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Doctors say Affordable Care Act increasing costs

Even as a major U.S. Supreme Court ruling upholds the Affordable Care Act (ACA), a recent survey of American physicians finds doctors believe it is driving up the cost of healthcare.

Sixty-one percent of physicians report an increase in overhead costs for items such as electronic medical records and administrative costs to comply with the ACA.

And physicians report it is hurting the doctor-patient relationship, with 60 percent of doctors reporting more administrative work due to the law, resulting in less time with patients.

The law is also costing patients more, according to doctors. Fifty-one percent of patients are delaying routine screenings because of the cost of high-deductible plans associated with the ACA, the survey finds.

“The ACA had good intentions but failed to solve the major problem with healthcare – reducing costs,” says Richard L. Jackson, chairman and CEO of Jackson Healthcare, the nation’s third largest healthcare staffing company.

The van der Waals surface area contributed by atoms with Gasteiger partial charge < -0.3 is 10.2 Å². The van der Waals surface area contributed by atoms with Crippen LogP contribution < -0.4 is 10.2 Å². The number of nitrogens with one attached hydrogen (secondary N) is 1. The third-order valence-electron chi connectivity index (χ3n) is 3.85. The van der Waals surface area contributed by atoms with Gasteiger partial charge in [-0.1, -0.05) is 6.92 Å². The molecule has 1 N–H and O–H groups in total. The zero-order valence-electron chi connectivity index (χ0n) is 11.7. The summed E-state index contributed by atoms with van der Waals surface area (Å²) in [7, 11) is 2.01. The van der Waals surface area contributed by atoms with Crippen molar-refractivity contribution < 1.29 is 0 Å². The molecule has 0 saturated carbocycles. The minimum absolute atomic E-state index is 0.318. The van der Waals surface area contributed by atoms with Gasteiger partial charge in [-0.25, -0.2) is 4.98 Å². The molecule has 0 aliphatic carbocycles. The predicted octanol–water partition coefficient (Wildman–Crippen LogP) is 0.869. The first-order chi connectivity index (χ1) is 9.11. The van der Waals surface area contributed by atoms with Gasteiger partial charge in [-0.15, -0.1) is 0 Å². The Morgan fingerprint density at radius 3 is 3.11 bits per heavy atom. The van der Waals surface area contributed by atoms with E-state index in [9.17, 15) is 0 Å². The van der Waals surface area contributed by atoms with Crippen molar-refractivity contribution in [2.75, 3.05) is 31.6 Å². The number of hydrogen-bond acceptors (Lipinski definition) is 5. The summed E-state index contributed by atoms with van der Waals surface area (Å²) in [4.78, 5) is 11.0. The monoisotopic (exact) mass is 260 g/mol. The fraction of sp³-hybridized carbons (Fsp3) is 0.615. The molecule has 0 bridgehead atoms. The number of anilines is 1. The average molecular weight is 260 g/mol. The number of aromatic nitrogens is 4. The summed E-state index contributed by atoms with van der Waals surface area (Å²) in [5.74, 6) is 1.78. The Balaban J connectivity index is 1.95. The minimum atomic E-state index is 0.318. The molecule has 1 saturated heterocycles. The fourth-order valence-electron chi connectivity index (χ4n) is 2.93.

Jackson Healthcare surveyed 1,804 doctors across the U.S. about the health reform law in late May to mid-June 2015.

Fifty-nine percent of doctors say the law’s positive effects do not outweigh negative effects when it comes to their medical practice.

Nearly one-fourth, 23 percent of physicians, say they are either retiring, thinking of retiring or becoming part-time locum tenens/contract employees in 2015. Ninety percent of those attribute that decision to the ACA.

“Doctors are distracted from taking care of their patients with unnecessary paperwork, regulations, and expenses,” Jackson says.

However, doctors do say that the law aids patients by covering pre-existing conditions and providing routine medical screenings.

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